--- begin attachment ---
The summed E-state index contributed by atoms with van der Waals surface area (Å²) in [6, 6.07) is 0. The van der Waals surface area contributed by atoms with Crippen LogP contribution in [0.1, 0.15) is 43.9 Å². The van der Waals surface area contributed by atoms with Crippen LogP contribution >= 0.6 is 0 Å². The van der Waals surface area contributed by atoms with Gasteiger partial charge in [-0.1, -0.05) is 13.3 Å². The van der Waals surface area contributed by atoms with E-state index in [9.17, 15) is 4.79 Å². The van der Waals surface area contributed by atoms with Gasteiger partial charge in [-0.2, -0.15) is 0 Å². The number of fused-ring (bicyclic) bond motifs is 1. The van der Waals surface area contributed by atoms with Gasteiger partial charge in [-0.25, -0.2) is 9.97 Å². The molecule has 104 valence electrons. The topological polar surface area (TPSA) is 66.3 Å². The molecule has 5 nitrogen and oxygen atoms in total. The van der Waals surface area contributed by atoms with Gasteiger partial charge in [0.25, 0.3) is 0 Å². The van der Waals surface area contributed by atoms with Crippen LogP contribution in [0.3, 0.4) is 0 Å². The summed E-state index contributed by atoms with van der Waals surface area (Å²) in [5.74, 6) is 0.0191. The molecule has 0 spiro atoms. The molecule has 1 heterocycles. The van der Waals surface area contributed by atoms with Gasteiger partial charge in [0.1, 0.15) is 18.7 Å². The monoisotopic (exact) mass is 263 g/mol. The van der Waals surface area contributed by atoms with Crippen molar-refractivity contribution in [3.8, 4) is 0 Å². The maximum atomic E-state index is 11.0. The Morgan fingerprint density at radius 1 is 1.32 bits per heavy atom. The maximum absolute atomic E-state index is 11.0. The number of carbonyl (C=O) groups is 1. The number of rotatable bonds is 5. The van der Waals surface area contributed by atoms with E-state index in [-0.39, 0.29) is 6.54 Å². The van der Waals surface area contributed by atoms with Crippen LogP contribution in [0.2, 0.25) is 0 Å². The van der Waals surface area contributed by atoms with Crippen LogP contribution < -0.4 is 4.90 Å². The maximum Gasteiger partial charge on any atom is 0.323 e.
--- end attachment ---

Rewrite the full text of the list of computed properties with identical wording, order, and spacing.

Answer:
The summed E-state index contributed by atoms with van der Waals surface area (Å²) in [6, 6.07) is 0. The van der Waals surface area contributed by atoms with Crippen LogP contribution in [0.1, 0.15) is 43.9 Å². The van der Waals surface area contributed by atoms with Crippen LogP contribution >= 0.6 is 0 Å². The van der Waals surface area contributed by atoms with Gasteiger partial charge in [-0.1, -0.05) is 13.3 Å². The van der Waals surface area contributed by atoms with E-state index in [9.17, 15) is 4.79 Å². The van der Waals surface area contributed by atoms with Gasteiger partial charge in [-0.2, -0.15) is 0 Å². The number of fused-ring (bicyclic) bond motifs is 1. The van der Waals surface area contributed by atoms with Gasteiger partial charge in [-0.25, -0.2) is 9.97 Å². The molecule has 104 valence electrons. The topological polar surface area (TPSA) is 66.3 Å². The molecule has 5 nitrogen and oxygen atoms in total. The van der Waals surface area contributed by atoms with Gasteiger partial charge in [0.25, 0.3) is 0 Å². The van der Waals surface area contributed by atoms with Crippen LogP contribution in [0.3, 0.4) is 0 Å². The summed E-state index contributed by atoms with van der Waals surface area (Å²) in [5.74, 6) is 0.0191. The molecule has 0 spiro atoms. The molecule has 1 heterocycles. The van der Waals surface area contributed by atoms with Gasteiger partial charge in [0.1, 0.15) is 18.7 Å². The monoisotopic (exact) mass is 263 g/mol. The van der Waals surface area contributed by atoms with Crippen molar-refractivity contribution in [3.8, 4) is 0 Å². The maximum atomic E-state index is 11.0. The Morgan fingerprint density at radius 1 is 1.32 bits per heavy atom. The maximum absolute atomic E-state index is 11.0. The number of carbonyl (C=O) groups is 1. The number of rotatable bonds is 5. The van der Waals surface area contributed by atoms with E-state index in [-0.39, 0.29) is 6.54 Å². The van der Waals surface area contributed by atoms with Crippen LogP contribution in [0.2, 0.25) is 0 Å². The van der Waals surface area contributed by atoms with Crippen LogP contribution < -0.4 is 4.90 Å². The maximum Gasteiger partial charge on any atom is 0.323 e.